absolute risk (EAR)2 per 104 person-year (PY) per sievert are comparable, this suggests that absolute risk may be appropriate. However, other differences in the populations often confound such comparisons. Most of the relevant exposures occured for medical reasons, were generally protracted, and often were at higher doses than those received by atomic bomb survivors, making it difficult to interpret comparisons. Additional difficulties are dosimetry uncertainties and statistical variation, which is quite large in some studies. Furthermore, although many studies report estimates of the ERR per gray (ERR/Gy), few report estimates of the EAR per gray. Comparisons of estimates from the LSS and medical studies are also discussed in the material below on breast cancer and at the end of Chapter 12 after the BEIR VII risk estimates have been presented.
A second approach based on epidemiologic data is to investigate interactions of various risk factors with radiation. However, there are few studies with available data on both radiation and other risk factors and with sufficient power to distinguish multiplicative and additive interactions. Relevant data are reviewed below. A detailed discussion of interactions is given by UNSCEAR (2000b, Appendix H).
In the sections that follow, the committee first discusses the type of interaction that would be expected based on consideration of whether radiation and other risk factors act primarily as initiators or promoters. Because the correct transport model is not necessarily the same for all cancer sites, this is followed by a discussion of cancers of each of several specific sites. The etiology of each site-specific cancer is discussed briefly, including the role of various risk factors. A discussion of epidemiologic studies that address interactions of radiation and other risk factors then follows.
Although baseline risks for all solid cancers (as a single category) do not differ greatly between the United States and Japan, this occurs because of the canceling out of site-specific cancers that are higher in the United States (including breast, colon, lung, and prostate) and site-specific cancers that are higher in Japan (including stomach and liver). If the correct transport models differ by site, estimates of all solid cancers based on relative and absolute risk transport may not fully reflect the transport uncertainty.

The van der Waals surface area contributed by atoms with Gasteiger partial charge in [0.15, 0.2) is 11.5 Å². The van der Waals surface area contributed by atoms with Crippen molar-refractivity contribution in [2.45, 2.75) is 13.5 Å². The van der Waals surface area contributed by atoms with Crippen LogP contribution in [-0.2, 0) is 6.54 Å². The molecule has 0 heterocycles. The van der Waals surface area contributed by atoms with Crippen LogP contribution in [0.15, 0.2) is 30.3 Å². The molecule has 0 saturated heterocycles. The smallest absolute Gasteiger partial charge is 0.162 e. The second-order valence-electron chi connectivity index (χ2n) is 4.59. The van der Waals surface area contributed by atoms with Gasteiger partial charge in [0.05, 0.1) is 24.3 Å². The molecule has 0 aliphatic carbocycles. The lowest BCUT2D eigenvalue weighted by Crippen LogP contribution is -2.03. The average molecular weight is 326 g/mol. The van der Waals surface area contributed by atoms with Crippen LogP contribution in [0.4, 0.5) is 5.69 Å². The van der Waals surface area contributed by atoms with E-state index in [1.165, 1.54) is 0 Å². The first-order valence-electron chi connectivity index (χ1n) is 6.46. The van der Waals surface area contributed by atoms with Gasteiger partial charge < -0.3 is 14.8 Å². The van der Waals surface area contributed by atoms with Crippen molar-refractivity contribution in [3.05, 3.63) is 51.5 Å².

Animal studies (Chapter 3) suggest that low-LET radiation acts principally as an initiator of tumorigenesis and is at best a weak tumor promoter. In addition, for many tumor types, relative risks (ratio of radiation-associated and spontaneous risks) are more comparable across animal strains than are absolute risks (Storer and others 1988). Thus, quantitative animal tumorigenesis data are most consistent with a relative risk transport model, although there are exceptions.
Current knowledge implies the following: (1) at low doses, radiation acts principally as an initiator of cancer (Chapter 3), and (2) many of the known cancer risk factors such as hormonal or reproductive factors, particularly for breast cancer risk, and chronic inflammation associated with microbial infection, for stomach and liver cancers (discussed in this chapter), tend to act at later stages in multistage tumorigenesis. In these latter cases, cancer risk modification is believed to be associated largely with the postinitiation clonal expansion of preneoplastic or malignant cells (Chapter 3). Genetic factors acting throughout cancer development may also modify risk (Chapter 3).
Biologically based risk projection models provide a simplistic, but useful, intuitive framework to evaluate the possible role of radiation in populations with different distributions of risk factors for specific cancer types. An example of such modeling approaches is given in Annex 10A, which summarizes judgments that can be made on the transport of cancer risk using the Moolgavkar and Knudson two stage clonal expansion model, viewing low-LET radiation as a tumor initiator. In simple terms, the model predicts that in the case of a radiogenic tumor type with a strong influence of promoters, one would favor a relative risk transportation model, whereas in the case of a tumor type with a strong influence of initiators, one would favor an absolute risk transportation model.
As briefly illustrated in Annex 10A, knowledge of the mechanistic factors that underlie tumor etiology can provide an important input to judgments on the most appropriate methodology for transportation of radiation cancer risk between different populations. This section provides an overview of the etiology of a selection of radiogenic human tumors.
Stomach cancer is a disease with a much higher background incidence in Japan than in the United States (IARC 2002). Risk factors for gastric cancer include the presence of conditions such as chronic atrophic gastritis, gastric ulcer, atrophic gastritis, and autoimmune gastritis associated with pernicious anemia. These cause an excessive rate of cell proliferation in the gastric epithelium and are therefore likely to act as promoters, increasing the chance of fixation of replication errors induced by radiation and dietary carcinogens (IARC 2003). Helicobacter pylori infection of the